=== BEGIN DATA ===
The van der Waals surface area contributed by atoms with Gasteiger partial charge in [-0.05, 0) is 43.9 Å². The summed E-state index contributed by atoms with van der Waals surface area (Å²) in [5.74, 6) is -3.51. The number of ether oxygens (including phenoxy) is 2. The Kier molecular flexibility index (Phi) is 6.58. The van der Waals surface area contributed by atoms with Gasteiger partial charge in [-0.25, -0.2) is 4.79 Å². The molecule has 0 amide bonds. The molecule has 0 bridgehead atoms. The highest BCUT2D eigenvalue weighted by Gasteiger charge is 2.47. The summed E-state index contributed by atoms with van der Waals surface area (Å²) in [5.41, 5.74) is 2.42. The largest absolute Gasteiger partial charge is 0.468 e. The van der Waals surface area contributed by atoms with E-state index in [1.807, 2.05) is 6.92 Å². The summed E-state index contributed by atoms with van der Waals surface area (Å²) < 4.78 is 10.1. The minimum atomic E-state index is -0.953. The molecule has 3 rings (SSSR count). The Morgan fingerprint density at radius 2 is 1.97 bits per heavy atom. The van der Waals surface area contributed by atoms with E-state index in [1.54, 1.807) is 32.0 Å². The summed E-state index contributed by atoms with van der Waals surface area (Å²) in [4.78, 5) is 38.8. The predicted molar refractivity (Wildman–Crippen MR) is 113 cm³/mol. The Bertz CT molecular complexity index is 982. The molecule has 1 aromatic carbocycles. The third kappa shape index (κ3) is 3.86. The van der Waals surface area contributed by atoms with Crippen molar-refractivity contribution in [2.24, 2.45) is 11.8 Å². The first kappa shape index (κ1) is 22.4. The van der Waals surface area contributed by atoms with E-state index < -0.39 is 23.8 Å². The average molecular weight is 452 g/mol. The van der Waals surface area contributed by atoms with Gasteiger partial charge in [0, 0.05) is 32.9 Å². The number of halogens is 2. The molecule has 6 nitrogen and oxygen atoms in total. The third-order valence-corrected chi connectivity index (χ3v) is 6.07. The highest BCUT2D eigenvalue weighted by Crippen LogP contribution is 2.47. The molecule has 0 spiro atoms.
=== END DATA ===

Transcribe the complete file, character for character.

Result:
The van der Waals surface area contributed by atoms with Gasteiger partial charge in [-0.05, 0) is 43.9 Å². The summed E-state index contributed by atoms with van der Waals surface area (Å²) in [5.74, 6) is -3.51. The number of ether oxygens (including phenoxy) is 2. The Kier molecular flexibility index (Phi) is 6.58. The van der Waals surface area contributed by atoms with Gasteiger partial charge in [-0.25, -0.2) is 4.79 Å². The molecule has 0 amide bonds. The molecule has 0 bridgehead atoms. The highest BCUT2D eigenvalue weighted by Gasteiger charge is 2.47. The summed E-state index contributed by atoms with van der Waals surface area (Å²) in [5.41, 5.74) is 2.42. The largest absolute Gasteiger partial charge is 0.468 e. The van der Waals surface area contributed by atoms with E-state index in [1.807, 2.05) is 6.92 Å². The summed E-state index contributed by atoms with van der Waals surface area (Å²) < 4.78 is 10.1. The minimum atomic E-state index is -0.953. The molecule has 3 rings (SSSR count). The Morgan fingerprint density at radius 2 is 1.97 bits per heavy atom. The van der Waals surface area contributed by atoms with E-state index in [1.54, 1.807) is 32.0 Å². The summed E-state index contributed by atoms with van der Waals surface area (Å²) in [4.78, 5) is 38.8. The predicted molar refractivity (Wildman–Crippen MR) is 113 cm³/mol. The Bertz CT molecular complexity index is 982. The molecule has 1 aromatic carbocycles. The third kappa shape index (κ3) is 3.86. The van der Waals surface area contributed by atoms with Crippen molar-refractivity contribution in [2.24, 2.45) is 11.8 Å². The first kappa shape index (κ1) is 22.4. The van der Waals surface area contributed by atoms with E-state index < -0.39 is 23.8 Å². The average molecular weight is 452 g/mol. The van der Waals surface area contributed by atoms with Gasteiger partial charge in [0, 0.05) is 32.9 Å². The number of halogens is 2. The molecule has 6 nitrogen and oxygen atoms in total. The third-order valence-corrected chi connectivity index (χ3v) is 6.07. The highest BCUT2D eigenvalue weighted by Crippen LogP contribution is 2.47. The molecule has 0 spiro atoms.